Weekly Thought – March 22, 2022
Fred was a truth seeker and truth teller before those phrases were in the current vernacular. He refused to dance around, play around, and definitely not goof around with what is right. Yet, he was not legalistic. He had great respect for the freedom attached to living in the truth. He also highly regarded those who chose to be life long learners, ever expanding their knowledge and wisdom.
Plato said if teachers do their job correctly, they awaken the latent teacher in each pupil. That enables each person to live as both teacher and student. My good friend, Jack Modesett, said his life changed his sophomore year in college when he found the joy of learning. He graduated magna cum laude and to this day experiences the magna cum laude life because he remains both the teacher and the student.
Let me give you two qualities of an educated heart:
1) A taste for a full life -Professor William James referred to it as “thickness” meaning life has dimension. It is more than surface; it is not shallow. Christ called it the abundant life. The Menninger Clinic studied maturity and observed one of the traits is a life that is a confluence of stimulation from varied sources. They are more than uni-dimensional. I see individuals whose function has taken over their person. This results in the sacrifice of true joy. To lose the excitement of being full-orbed is a tragedy.
2) The love of truth -We live in a fantasy world created by media, advertising, politics, even religious institutions. Their propaganda takes over eliminating truth. Father Hesburgh, when he became President of Notre Dame University was given counsel by Father Cavanaugh, his predecessor: a) Be right; b) Be human and c) be humble. David Rockefeller asked Father Hesburgh to join the board of Chase Manhattan Bank. He laughed and said, “I am a priest. I have never had a personal bank account and now you want me to be a board member?” Rockefeller replied, “If we don’t know how to run a bank we shouldn’t be here. What we need is somebody skilled in know what is morally right.” Later on, the President said, “At times when we got into moral discussions, the Board Chair would turn to me and ask me to determine what was right. I tried to eliminate the political right, profitably right, or popularly right, and tell them what was morally right.”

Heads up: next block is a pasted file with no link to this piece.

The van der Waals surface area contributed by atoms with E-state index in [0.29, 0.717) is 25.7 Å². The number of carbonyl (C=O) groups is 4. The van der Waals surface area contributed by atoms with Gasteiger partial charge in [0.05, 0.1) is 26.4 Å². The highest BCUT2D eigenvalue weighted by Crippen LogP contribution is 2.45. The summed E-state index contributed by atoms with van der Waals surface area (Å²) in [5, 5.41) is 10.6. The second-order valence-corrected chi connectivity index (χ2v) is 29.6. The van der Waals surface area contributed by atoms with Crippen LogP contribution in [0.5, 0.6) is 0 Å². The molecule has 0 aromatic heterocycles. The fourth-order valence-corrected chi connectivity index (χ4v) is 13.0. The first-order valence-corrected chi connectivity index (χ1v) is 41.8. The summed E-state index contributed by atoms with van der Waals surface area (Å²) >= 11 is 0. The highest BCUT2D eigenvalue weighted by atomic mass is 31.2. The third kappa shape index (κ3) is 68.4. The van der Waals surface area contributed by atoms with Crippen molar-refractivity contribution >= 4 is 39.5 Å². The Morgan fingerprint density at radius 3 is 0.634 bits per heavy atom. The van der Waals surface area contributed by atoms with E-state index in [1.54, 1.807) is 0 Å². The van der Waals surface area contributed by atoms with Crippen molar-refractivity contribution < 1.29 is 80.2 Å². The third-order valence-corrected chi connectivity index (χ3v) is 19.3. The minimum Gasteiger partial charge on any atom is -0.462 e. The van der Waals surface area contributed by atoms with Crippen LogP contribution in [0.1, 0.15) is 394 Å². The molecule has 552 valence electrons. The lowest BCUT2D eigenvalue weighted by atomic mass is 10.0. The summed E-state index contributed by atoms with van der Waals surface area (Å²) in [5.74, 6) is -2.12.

The love of truth goes beyond dogma and doctrine. It ultimately goes to that statement: “Truth is a person.” A Jewish philosopher pointed out to me that as a Christian I should fully understand that because Jesus said, “I am the truth.”
Love of truth enlarges my heart and expands my ability to exchange thoughts without rancor or ego.
This week think carefully about: 1) What three things would you say to your successor? 2) How do I measure my love of truth? 3) When do I experience the love of learning?
Words of Wisdom: “To lose the excitement of being full-orbed is a tragedy.”
Wisdom from the Word: “Give instruction to a wise person, and he will become wiser still; teach a righteous person and he will add to his learning.” (Proverbs 9:9 NET Bible)